For example, a crystal ball can be used to record the weather.
The Wallace guy of the Wallace Collection in London also supplied water fountains in Paris.
Sir Richard Wallace may be considered a true philanthropist, in the proper sense of the word, as opposed to certain members of the elite, for whom charitable deeds were only a way of increasing their fame. Of all his numerous contributions to Parisian heritage, the best-known, as they are still very recognizable and useful today, are the fountains which bear his name.
As a result of the siege of Paris and the Commune episode, many aqueducts had been destroyed, and the price of water, already higher than normal, went up considerably. Because of this, most of the poor found that they were unable to get water without having to pay for it. The temptation to take to liquor was strong among the lower classes, and it was considered a moral duty to keep them from falling into alcoholism. Even today, when water and hygiene are not a problem for the vast majority of Parisians, these fountains are often the only sources of free water for the homeless.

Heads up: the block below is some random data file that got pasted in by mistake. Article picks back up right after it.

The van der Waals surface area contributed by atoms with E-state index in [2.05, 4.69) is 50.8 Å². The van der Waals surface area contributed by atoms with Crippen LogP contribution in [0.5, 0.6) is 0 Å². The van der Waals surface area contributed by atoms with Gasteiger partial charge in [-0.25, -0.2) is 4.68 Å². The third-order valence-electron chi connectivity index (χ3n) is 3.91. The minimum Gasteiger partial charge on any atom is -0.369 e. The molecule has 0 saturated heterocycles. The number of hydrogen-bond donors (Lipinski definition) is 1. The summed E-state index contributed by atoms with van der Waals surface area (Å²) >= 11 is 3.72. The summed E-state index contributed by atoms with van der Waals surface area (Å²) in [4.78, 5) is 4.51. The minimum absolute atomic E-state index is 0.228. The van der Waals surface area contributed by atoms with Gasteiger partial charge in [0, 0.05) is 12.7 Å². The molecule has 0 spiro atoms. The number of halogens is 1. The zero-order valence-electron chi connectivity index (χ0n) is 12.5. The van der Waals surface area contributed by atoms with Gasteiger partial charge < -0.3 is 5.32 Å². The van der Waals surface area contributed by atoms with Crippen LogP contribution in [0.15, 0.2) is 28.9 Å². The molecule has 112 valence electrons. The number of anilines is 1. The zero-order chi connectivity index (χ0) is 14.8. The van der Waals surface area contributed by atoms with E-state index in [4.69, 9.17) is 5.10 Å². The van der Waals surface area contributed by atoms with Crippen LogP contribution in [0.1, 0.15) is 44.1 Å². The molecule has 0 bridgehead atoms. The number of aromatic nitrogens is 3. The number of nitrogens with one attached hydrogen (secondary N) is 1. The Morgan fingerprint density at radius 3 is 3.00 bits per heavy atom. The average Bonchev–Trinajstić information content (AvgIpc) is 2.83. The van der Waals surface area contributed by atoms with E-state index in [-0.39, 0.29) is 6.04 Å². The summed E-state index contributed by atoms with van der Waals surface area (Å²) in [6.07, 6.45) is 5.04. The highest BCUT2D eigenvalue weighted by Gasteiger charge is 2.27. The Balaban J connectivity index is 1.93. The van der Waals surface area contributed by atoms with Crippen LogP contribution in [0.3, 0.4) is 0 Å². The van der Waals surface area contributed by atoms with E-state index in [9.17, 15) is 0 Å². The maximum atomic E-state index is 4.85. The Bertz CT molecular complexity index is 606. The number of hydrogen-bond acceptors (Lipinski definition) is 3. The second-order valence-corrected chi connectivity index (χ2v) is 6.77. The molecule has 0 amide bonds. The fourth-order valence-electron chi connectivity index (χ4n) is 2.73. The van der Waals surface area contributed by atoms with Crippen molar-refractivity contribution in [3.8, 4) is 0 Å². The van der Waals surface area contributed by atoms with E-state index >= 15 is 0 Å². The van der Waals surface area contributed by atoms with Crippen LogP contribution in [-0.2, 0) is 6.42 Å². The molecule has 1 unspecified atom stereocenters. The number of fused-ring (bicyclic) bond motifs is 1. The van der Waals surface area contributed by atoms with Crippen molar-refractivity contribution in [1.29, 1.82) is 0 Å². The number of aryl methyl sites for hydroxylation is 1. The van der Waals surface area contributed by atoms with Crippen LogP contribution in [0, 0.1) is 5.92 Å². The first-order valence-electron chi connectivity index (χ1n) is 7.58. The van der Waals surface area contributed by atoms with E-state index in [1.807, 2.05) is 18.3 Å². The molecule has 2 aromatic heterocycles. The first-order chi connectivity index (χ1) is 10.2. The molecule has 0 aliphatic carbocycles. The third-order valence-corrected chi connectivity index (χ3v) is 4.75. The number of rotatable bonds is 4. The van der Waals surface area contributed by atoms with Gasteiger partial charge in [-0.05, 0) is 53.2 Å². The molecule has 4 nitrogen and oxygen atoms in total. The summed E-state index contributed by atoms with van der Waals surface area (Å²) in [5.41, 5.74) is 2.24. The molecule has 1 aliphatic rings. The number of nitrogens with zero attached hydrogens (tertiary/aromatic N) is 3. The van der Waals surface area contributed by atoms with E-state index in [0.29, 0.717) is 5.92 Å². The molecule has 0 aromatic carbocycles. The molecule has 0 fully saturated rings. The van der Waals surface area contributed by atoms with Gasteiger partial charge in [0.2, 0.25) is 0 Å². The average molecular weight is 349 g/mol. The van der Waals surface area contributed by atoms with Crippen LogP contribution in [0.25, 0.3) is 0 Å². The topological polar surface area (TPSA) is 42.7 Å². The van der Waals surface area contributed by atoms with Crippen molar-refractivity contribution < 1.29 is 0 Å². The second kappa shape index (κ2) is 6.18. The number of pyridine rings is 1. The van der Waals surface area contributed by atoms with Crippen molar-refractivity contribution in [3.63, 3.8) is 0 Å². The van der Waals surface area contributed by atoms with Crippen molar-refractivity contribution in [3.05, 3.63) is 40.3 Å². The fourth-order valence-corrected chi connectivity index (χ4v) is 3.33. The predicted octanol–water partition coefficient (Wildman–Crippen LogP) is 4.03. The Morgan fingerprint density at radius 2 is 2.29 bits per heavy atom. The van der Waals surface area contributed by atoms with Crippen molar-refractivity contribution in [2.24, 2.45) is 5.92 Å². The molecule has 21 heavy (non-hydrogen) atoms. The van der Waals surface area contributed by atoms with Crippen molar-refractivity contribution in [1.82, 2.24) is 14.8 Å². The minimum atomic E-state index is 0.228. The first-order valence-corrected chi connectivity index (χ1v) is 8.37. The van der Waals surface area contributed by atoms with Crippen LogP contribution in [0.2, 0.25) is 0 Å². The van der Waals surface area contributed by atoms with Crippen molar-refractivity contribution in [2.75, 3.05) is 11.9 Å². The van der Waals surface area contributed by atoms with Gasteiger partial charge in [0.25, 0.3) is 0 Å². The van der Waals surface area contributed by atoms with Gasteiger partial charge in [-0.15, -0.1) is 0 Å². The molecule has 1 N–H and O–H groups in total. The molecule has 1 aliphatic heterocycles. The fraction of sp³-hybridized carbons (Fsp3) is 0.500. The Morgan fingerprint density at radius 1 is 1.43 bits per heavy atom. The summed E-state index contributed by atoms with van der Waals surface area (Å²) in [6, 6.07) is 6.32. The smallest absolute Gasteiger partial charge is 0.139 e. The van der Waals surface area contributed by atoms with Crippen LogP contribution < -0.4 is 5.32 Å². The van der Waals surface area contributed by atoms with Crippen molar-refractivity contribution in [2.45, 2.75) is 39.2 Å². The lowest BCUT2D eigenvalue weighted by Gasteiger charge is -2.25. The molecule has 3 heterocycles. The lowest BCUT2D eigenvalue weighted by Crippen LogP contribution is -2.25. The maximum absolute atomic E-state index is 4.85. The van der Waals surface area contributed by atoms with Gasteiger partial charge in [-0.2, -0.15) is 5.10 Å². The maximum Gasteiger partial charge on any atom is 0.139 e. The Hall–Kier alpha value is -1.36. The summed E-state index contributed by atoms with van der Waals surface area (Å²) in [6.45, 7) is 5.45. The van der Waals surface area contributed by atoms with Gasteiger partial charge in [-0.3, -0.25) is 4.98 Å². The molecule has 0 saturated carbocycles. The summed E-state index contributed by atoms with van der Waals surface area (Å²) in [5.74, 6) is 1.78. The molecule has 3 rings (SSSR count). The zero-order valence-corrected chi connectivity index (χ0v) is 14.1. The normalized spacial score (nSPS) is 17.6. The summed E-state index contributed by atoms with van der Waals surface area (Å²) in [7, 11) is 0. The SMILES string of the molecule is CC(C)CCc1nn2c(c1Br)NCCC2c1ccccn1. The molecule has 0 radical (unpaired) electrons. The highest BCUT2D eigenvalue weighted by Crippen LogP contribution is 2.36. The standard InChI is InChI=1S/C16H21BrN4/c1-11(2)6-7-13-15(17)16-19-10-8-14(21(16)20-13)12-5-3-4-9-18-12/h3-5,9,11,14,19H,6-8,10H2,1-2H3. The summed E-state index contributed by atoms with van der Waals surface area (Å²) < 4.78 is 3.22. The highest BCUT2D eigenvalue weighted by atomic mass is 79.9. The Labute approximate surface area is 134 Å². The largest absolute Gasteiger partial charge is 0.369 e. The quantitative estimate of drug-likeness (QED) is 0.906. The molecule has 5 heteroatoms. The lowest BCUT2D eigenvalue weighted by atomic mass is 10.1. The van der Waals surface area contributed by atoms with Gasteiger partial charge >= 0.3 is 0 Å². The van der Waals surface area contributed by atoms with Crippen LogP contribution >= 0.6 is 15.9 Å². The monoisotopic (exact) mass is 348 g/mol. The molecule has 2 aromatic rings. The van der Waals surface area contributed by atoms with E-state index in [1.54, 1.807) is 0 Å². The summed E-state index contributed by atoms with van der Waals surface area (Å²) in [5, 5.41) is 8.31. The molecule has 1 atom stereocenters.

I found this out because of link left on this photo of one of the Wallace Fountains that I took on my birthday two years ago.
Britain is a country without free water fountains or a culture of giving out free water and you can see what the lower orders have come to.
And you can use a potato to fix a light fixture. We haven't done it yet, but it's on our list. (Tipped from here)